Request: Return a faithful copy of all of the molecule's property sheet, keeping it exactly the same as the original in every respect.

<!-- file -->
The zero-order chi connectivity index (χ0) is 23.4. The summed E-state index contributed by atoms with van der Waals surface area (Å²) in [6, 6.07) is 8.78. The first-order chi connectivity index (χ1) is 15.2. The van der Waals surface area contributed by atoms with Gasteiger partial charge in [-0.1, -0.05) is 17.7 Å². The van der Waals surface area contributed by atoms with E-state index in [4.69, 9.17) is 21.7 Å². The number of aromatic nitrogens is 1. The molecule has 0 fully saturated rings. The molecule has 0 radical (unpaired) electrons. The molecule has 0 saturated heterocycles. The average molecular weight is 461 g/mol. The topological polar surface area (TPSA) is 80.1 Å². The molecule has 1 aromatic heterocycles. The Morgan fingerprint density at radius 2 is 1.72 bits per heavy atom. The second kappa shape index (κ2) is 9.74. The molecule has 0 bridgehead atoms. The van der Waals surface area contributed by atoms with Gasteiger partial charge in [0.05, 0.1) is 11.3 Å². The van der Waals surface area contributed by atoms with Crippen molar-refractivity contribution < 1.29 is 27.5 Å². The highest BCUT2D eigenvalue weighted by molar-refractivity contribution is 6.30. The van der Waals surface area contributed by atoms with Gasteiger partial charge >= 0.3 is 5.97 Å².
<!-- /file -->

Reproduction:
The zero-order chi connectivity index (χ0) is 23.4. The summed E-state index contributed by atoms with van der Waals surface area (Å²) in [6, 6.07) is 8.78. The first-order chi connectivity index (χ1) is 15.2. The van der Waals surface area contributed by atoms with Gasteiger partial charge in [-0.1, -0.05) is 17.7 Å². The van der Waals surface area contributed by atoms with E-state index in [4.69, 9.17) is 21.7 Å². The number of aromatic nitrogens is 1. The molecule has 0 fully saturated rings. The molecule has 0 radical (unpaired) electrons. The molecule has 0 saturated heterocycles. The average molecular weight is 461 g/mol. The topological polar surface area (TPSA) is 80.1 Å². The molecule has 1 aromatic heterocycles. The Morgan fingerprint density at radius 2 is 1.72 bits per heavy atom. The second kappa shape index (κ2) is 9.74. The molecule has 0 bridgehead atoms. The van der Waals surface area contributed by atoms with Gasteiger partial charge in [0.05, 0.1) is 11.3 Å². The van der Waals surface area contributed by atoms with Crippen molar-refractivity contribution < 1.29 is 27.5 Å². The highest BCUT2D eigenvalue weighted by molar-refractivity contribution is 6.30. The van der Waals surface area contributed by atoms with Gasteiger partial charge >= 0.3 is 5.97 Å².